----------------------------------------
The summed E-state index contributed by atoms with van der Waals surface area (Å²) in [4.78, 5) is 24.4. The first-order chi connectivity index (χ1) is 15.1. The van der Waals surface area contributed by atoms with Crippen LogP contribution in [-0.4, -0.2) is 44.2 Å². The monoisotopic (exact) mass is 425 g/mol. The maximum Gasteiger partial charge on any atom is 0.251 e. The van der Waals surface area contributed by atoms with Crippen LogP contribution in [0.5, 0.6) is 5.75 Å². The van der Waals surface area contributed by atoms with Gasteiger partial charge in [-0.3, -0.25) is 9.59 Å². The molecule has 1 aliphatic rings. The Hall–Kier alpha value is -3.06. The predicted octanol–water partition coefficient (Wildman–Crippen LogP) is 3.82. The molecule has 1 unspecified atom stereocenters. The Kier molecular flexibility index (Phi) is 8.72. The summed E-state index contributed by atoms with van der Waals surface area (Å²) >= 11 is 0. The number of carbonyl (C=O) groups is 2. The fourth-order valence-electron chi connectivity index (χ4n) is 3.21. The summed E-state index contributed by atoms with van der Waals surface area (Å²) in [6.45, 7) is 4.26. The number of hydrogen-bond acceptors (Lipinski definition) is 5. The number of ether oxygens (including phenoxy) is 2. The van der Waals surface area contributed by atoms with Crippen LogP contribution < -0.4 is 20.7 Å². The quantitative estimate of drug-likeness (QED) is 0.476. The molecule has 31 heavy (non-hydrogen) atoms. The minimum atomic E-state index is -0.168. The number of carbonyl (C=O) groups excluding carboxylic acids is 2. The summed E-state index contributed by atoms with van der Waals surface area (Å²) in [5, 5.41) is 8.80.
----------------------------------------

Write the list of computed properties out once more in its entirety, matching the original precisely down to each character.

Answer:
The summed E-state index contributed by atoms with van der Waals surface area (Å²) in [4.78, 5) is 24.4. The first-order chi connectivity index (χ1) is 15.1. The van der Waals surface area contributed by atoms with Crippen LogP contribution in [-0.4, -0.2) is 44.2 Å². The monoisotopic (exact) mass is 425 g/mol. The maximum Gasteiger partial charge on any atom is 0.251 e. The van der Waals surface area contributed by atoms with Crippen LogP contribution in [0.5, 0.6) is 5.75 Å². The van der Waals surface area contributed by atoms with Gasteiger partial charge in [-0.3, -0.25) is 9.59 Å². The molecule has 1 aliphatic rings. The Hall–Kier alpha value is -3.06. The predicted octanol–water partition coefficient (Wildman–Crippen LogP) is 3.82. The molecule has 1 unspecified atom stereocenters. The Kier molecular flexibility index (Phi) is 8.72. The summed E-state index contributed by atoms with van der Waals surface area (Å²) >= 11 is 0. The number of carbonyl (C=O) groups is 2. The fourth-order valence-electron chi connectivity index (χ4n) is 3.21. The summed E-state index contributed by atoms with van der Waals surface area (Å²) in [6.45, 7) is 4.26. The number of hydrogen-bond acceptors (Lipinski definition) is 5. The number of ether oxygens (including phenoxy) is 2. The van der Waals surface area contributed by atoms with Crippen LogP contribution < -0.4 is 20.7 Å². The quantitative estimate of drug-likeness (QED) is 0.476. The molecule has 31 heavy (non-hydrogen) atoms. The minimum atomic E-state index is -0.168. The number of carbonyl (C=O) groups excluding carboxylic acids is 2. The summed E-state index contributed by atoms with van der Waals surface area (Å²) in [5, 5.41) is 8.80.